The famous “land down under”, Australia, is known for its natural wonders, wide open spaces (filled with new, sometimes scary species of insects), its beaches and deserts, and its size. Australia is the 6th largest country in the world and its characteristics unseen anywhere else in the world is what makes it such an appealing destination for tourists. Namely, Australia is extremely popular among tourists: in 2015, over 7.5 million people visited the country.
Of course, everyone knows, it’s not all about the natural wonders, species, spaces, deserts and beaches in Australia. No, it is actually one of the world’s most highly urbanized countries, and popular for its contemporary establishments and attractions in its main cities: Perth, Sydney, Brisbane and Melbourne. Given that it is so developed and so stable, it’s no wonder that it is completely safe for tourists to travel to.
Warnings & Dangers in Australia
OVERALL RISK : LOW
Australia is, generally, very safe to travel to. Apart from some natural threats to watch out for, you should have no worries about your safety. Crime rates are low and few precaution rules should go a long way.
TRANSPORT & TAXIS RISK : MEDIUM
Transportation in Australia is generally very safe and reliable, but driving can be complicated because of wild animals jumping in the middle of open roads and drunk drivers.
PICKPOCKETS RISK : LOW
There is almost no pickpocketing in Australia, but you should still remain vigilant in big cities such as Sydney or Melbourne.
NATURAL DISASTERS RISK : HIGH
Natural threats are probably the only risks for you in Australia. There is a variety of threats, from dangerous animal species, to dangerous waters and currents, UV exposure and riptides. Follow the signs at beaches, roads or any other natural spaces and the advice of authorities.
MUGGING RISK : LOW
Mugging and kidnapping is also a very rare occurrence in Australia, so it shouldn't be on your list of worries. Still, avoid poorly lit and deserted streets and areas and if you find yourself in such a situation, hand over your belongings immediately and do not resist.
TERRORISM RISK : LOW
Although there haven't been any terrorist attacks in Australia's recent history, they shouldn't be ruled out so remain aware of your surroundings at all times.
SCAMS RISK : LOW
Even though Australia is not known for scams, in tourist destinations you should always be cautious when receiving change, negotiating rides or any kinds of services, and also never pay for anything upfront.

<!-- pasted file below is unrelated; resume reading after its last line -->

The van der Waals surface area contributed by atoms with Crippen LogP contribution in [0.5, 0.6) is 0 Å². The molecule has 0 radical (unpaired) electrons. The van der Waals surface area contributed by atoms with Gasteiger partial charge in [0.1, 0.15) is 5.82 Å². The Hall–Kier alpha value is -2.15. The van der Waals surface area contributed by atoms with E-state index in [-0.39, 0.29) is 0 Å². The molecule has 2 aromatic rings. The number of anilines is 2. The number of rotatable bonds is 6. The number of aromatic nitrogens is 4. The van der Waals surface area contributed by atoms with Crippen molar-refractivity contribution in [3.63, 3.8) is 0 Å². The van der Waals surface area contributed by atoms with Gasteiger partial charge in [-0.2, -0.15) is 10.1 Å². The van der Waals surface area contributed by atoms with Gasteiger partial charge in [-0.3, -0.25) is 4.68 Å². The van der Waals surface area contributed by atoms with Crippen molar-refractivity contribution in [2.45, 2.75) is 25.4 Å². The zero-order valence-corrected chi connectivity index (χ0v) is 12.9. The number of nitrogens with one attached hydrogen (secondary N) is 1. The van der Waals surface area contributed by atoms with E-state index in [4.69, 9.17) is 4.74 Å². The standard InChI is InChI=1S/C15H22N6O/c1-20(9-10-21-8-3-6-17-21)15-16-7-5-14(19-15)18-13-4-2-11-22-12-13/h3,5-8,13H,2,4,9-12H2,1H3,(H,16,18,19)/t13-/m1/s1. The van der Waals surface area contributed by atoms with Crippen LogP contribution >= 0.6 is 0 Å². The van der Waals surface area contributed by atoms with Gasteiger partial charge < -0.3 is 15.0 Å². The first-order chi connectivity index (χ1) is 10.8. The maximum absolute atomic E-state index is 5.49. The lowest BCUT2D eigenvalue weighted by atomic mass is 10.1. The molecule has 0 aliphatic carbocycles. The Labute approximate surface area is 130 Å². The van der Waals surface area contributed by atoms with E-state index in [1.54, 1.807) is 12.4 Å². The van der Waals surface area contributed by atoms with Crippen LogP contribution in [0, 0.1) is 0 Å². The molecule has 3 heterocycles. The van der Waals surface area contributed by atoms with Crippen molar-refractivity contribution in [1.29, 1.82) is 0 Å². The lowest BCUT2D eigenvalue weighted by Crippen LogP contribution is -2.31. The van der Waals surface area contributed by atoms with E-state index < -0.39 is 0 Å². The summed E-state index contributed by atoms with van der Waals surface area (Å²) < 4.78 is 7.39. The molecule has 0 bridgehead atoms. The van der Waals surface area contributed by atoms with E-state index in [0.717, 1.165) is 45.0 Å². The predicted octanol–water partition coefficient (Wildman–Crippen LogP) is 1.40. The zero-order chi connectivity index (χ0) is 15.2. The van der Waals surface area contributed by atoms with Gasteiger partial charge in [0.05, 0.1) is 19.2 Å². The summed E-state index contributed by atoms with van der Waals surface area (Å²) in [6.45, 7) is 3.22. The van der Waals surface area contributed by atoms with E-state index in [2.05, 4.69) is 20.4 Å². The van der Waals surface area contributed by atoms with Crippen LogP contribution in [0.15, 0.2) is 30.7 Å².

WOMEN TRAVELERS RISK : LOW
Australia is very safe for women traveling solo, and women usually travel here with no problems whatsoever. Just apply few basic precaution rules and use your common sense and your trip should go smoothly.
So... How Safe Is Australia Really?
Australia is very safe to visit! Major threats that Australia is known for come from dangerous flora and fauna species, riptides, reptiles and natural disasters, and they be fatal so it is important that you follow the advice of authorities and every sign on the streets or in front of natural reserves or other spaces.
First of all, you should be careful in Australia’s waters. They’re home to several nasty jellyfish species such as the box jellyfish and bluebottles. If you are told or you see a sign telling you to get out of the water because they have been spotted, do so immediately. In the Northern Territory you can encounter another danger: crocodiles. One of the most dangerous is the saltwater or estuarine crocodile. Do not underestimate riptides and strong currents at many of the East Coast beaches. Tamarama Beach near Sydney is especially dangerous.
Another issue in Australia are the, now infamous, scary land creatures. Australia is home to some of the world’s most dangerous snakes. Get familiar with how these poisonous snakes look like before you encounter one and do not touch them or get in their way. Another dangerous Aussie species are the, very well known, spiders that vary in size as well as in how poisonous they are, and in this country there are actually several species of spiders that are considered to be world’s most fatal. Funnel spiders are particularly dangerous and come out after periods of rains. They tend to hide in things such as shoes. You can get killed from a single sting if you don’t receive the antidote quickly enough. If you think you’ve been bitten by a spider or a snake, take a picture, and immediately go to the closest medical center.
- Visas - All countries except New Zealand require a visa before entering Australia. In order to check which visa you need (electronic or not) and how much it costs, visit the official site of Australian government. If you are not sure about your visa status, visit www.doyouneedvisa.com which will let you know whether or not you need visa based on your nationality and the country you want to visit.
- Currency - Australian dollar is the official currency in Australia. ATMs are widely available in larger cities and towns, and credit cards are accepted in most establishments such as hotels, restaurants and shopping centers.
- Weather - Since it's such a large country, Australia has several different climate zones and the weather varies depending on the specific area. The northern section of Australia has a more tropical climate, characterized by hot and humid summers, and warm and dry winters, while the southern parts are cooler with mild summers and cool and rainy winters.
- Airports - Sydney Airport is the busiest airport in Australia. It is located 8 km (5 mi) south of Sydney city centre. Other busy airports in Australia are located in Brisbane, Perth and Melbourne.
- Travel Insurance - Just like anywhere else, we recommend getting travel insurance when traveling to Australia, since it covers not only the costs of medical problems, but also theft and loss of valuables.